Other Asian American poets adopt a more ambiguous attitude toward the question of audience, but still retain an awareness of the different kinds of audiences they may be addressing. Such is the case with the work of Lawson Fusao Inada, who, like Miriktani, is a major figure of the Asian American movement era. His first collection, Before the War: Poems as They Happened, published in 1971, was the first collection of poems by a Japanese American published by a New York trade publisher. Inada’s 1993 collection Legends from Camp, like Mirikitani’s poem, takes the Japanese American internment experience as its starting point. The poem “Concentration Constellation” creates an imagined map of internment camp sites, invoking the names Manzanar, Jerome, Heart Mountain, and Tule Lake. In contrast to Mirikitani, however, Inada’s emphasis is not on the first person, but the second; much of the poem is spent addressing an unnamed “you,” who seems somewhat reluctant to visit the scenes of internment: “It’s all right there on the map. / It’s all right there in the mind. / Find it. If you care to look.”[26] The “you” may be a Japanese American who is resistant to revisiting the historical memories of internment, or perhaps a non–Japanese American who is uninterested in the history of internment. The latter interpretation is strengthened by a subsequent stanza in which the “you” seemingly signals impatience with the history lesson: “By now, you weary of the way. / It’s a big country, you say.” The speaker’s response is gently humorous, but also pointed: “It’s a big history, hardly / halfway through.”[27] The apparent modesty of the speaker’s cajoling voice is what enables the poem’s forceful conclusion, in which the conversation with the “you” turns into a (gently delivered) command:

Now regard what sort of shape
this constellation takes.
It sits there like a jagged scar,
massive, on the massive landscape.
It lies there like the rusted wire
of a twisted and remembered fence.[28

The imperative to “regard” is less an expression of witness than a demand for the reader to witness, as the “you” is compelled to look at the “twisted and remembered” history of internment. Inada’s poem grapples openly with the continued neglect of Asian American history in the American consciousness, moving toward a broader engagement with the general American reader, but acknowledging the continuing gaps in historical awareness that separate different audiences.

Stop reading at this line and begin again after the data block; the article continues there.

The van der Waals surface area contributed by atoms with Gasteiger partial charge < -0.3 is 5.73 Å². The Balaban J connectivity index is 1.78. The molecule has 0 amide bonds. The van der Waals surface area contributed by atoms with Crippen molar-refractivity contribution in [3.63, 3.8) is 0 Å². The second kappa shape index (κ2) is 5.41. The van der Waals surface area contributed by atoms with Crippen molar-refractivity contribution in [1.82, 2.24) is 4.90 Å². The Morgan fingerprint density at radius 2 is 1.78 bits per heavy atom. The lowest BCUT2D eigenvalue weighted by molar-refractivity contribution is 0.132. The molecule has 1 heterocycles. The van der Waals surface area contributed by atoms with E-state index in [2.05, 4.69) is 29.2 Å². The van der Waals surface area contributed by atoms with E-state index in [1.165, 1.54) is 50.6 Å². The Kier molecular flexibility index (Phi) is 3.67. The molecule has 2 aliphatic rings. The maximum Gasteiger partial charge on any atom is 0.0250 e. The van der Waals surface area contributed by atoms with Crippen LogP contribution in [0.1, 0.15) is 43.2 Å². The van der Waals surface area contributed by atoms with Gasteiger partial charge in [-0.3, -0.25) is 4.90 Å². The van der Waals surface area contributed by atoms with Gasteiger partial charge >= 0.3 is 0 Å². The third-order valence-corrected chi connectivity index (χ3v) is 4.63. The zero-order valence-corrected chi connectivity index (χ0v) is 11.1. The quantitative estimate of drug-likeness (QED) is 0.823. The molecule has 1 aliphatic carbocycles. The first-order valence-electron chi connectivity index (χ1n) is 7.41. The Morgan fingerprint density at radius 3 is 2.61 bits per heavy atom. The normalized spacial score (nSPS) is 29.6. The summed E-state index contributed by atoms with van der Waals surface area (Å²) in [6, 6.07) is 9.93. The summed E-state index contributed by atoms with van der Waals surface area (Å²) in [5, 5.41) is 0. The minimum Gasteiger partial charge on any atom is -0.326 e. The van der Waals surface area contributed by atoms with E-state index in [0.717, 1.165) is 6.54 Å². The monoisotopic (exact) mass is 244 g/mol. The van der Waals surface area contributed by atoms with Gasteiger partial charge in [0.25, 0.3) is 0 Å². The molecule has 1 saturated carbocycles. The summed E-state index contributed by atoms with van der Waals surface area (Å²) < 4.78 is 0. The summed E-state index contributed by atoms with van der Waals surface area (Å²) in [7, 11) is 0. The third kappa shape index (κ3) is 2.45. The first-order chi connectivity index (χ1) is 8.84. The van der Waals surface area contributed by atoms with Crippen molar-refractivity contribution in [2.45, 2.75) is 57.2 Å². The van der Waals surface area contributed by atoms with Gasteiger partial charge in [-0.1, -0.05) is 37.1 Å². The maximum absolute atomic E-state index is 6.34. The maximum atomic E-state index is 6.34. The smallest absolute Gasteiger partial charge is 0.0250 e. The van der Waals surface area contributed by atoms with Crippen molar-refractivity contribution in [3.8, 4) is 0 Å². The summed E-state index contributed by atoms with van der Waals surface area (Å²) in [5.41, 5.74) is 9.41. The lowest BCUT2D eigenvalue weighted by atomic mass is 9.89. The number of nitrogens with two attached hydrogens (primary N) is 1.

Bringing neglected histories to wider attention may lead poets to include historical documents and testimonies in their work. Keniston and Gray cite the use of “appropriated language” as a distinctive strategy of the new engaged poetry,[29] but we can already see Asian American poets of the 1980s and 1990s using such citations of official language in a charged political context.[30] Inada’s “Instructions to All Persons” provides a particularly striking example. The poem is preceded by a facsimile of the most notorious document of the Japanese American internment: the military evacuation orders posted all along the West Coast in 1942, instructing “all persons of Japanese ancestry” to report to assembly centers for transport to the camps. The large-type, boldface word “JAPANESE” dominates the document, emphasizing the racism underlying internment; it is a document that will be immediately familiar to most Japanese Americans, as well as to many Asian Americans. Less certain is whether non-Asian American readers will recognize the document or be familiar with the history it references; for many of these readers, the document may well be something they are seeing for the first time.

What Inada does with this familiar, yet unfamiliar, document speaks directly to this possible divide in his audience. Inada titles his own poem “Instructions to All Persons,” pointedly dropping the “of Japanese ancestry” that signals the document’s racist aims. This can be read, at some level, as a universalizing gesture; by directing his poem at “all persons,” Inada rejects the racial limitations of the original document, seeking a broader audience and broader message. But the poem is far from being an attempt to transcend Japanese American experience in favor of a more abstract collective. Inada selects individual words and phrases from the document — “ancestry,” “family,” “responsible,” “civil” — and makes a new arrangement from them, declaring: “Let us take / what we can / for the occasion.”[31] History and aesthetics are linked in this simple phrase: “taking what we can” refers to the technique of appropriation and collage Inada uses in his poem, but it of course also echoes the plight of the internees, who must “take what they can” as they are forced from their homes. For Inada, the evacuation order is not simply official language to be critiqued, nor is it a transparent window into lived reality; instead, it is a linguistic source from which various lessons, values, and poetics can be drawn. The doubling effect of including the original document keeps this linguistic play historically grounded, teaching — or reminding — readers about the racist history from which the poem emerges.